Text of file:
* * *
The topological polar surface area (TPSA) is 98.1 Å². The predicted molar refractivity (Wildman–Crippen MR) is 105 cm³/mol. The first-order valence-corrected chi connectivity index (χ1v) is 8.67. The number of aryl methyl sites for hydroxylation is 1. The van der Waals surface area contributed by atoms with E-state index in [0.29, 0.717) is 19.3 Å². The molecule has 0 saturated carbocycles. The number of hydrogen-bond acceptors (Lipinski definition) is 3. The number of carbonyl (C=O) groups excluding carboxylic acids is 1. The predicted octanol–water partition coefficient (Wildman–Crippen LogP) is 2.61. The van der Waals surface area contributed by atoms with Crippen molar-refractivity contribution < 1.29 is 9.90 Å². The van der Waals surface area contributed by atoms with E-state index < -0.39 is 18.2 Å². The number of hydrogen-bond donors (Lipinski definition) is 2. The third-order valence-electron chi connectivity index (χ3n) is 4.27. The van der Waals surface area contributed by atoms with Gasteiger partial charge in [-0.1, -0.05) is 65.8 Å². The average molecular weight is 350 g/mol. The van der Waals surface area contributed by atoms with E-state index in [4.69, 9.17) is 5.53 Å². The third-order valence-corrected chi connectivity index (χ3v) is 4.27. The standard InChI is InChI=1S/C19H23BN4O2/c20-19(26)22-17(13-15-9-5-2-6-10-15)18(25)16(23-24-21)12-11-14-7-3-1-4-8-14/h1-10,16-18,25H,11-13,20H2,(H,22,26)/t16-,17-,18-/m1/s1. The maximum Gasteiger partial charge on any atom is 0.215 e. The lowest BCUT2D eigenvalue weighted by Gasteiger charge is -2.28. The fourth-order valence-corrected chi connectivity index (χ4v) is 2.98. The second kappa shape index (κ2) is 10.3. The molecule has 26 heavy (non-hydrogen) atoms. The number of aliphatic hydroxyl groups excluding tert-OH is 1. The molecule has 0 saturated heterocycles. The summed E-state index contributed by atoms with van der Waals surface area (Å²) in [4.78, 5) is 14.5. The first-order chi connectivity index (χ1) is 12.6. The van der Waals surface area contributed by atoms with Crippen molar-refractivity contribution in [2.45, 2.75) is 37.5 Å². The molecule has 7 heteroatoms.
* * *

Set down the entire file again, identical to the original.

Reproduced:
The topological polar surface area (TPSA) is 98.1 Å². The predicted molar refractivity (Wildman–Crippen MR) is 105 cm³/mol. The first-order valence-corrected chi connectivity index (χ1v) is 8.67. The number of aryl methyl sites for hydroxylation is 1. The van der Waals surface area contributed by atoms with E-state index in [0.29, 0.717) is 19.3 Å². The molecule has 0 saturated carbocycles. The number of hydrogen-bond acceptors (Lipinski definition) is 3. The number of carbonyl (C=O) groups excluding carboxylic acids is 1. The predicted octanol–water partition coefficient (Wildman–Crippen LogP) is 2.61. The van der Waals surface area contributed by atoms with Crippen molar-refractivity contribution < 1.29 is 9.90 Å². The van der Waals surface area contributed by atoms with E-state index < -0.39 is 18.2 Å². The number of hydrogen-bond donors (Lipinski definition) is 2. The third-order valence-electron chi connectivity index (χ3n) is 4.27. The van der Waals surface area contributed by atoms with Gasteiger partial charge in [-0.1, -0.05) is 65.8 Å². The average molecular weight is 350 g/mol. The van der Waals surface area contributed by atoms with E-state index in [4.69, 9.17) is 5.53 Å². The third-order valence-corrected chi connectivity index (χ3v) is 4.27. The standard InChI is InChI=1S/C19H23BN4O2/c20-19(26)22-17(13-15-9-5-2-6-10-15)18(25)16(23-24-21)12-11-14-7-3-1-4-8-14/h1-10,16-18,25H,11-13,20H2,(H,22,26)/t16-,17-,18-/m1/s1. The maximum Gasteiger partial charge on any atom is 0.215 e. The lowest BCUT2D eigenvalue weighted by Gasteiger charge is -2.28. The fourth-order valence-corrected chi connectivity index (χ4v) is 2.98. The second kappa shape index (κ2) is 10.3. The molecule has 26 heavy (non-hydrogen) atoms. The number of aliphatic hydroxyl groups excluding tert-OH is 1. The molecule has 0 saturated heterocycles. The summed E-state index contributed by atoms with van der Waals surface area (Å²) in [4.78, 5) is 14.5. The first-order chi connectivity index (χ1) is 12.6. The van der Waals surface area contributed by atoms with Crippen molar-refractivity contribution in [2.45, 2.75) is 37.5 Å². The molecule has 7 heteroatoms.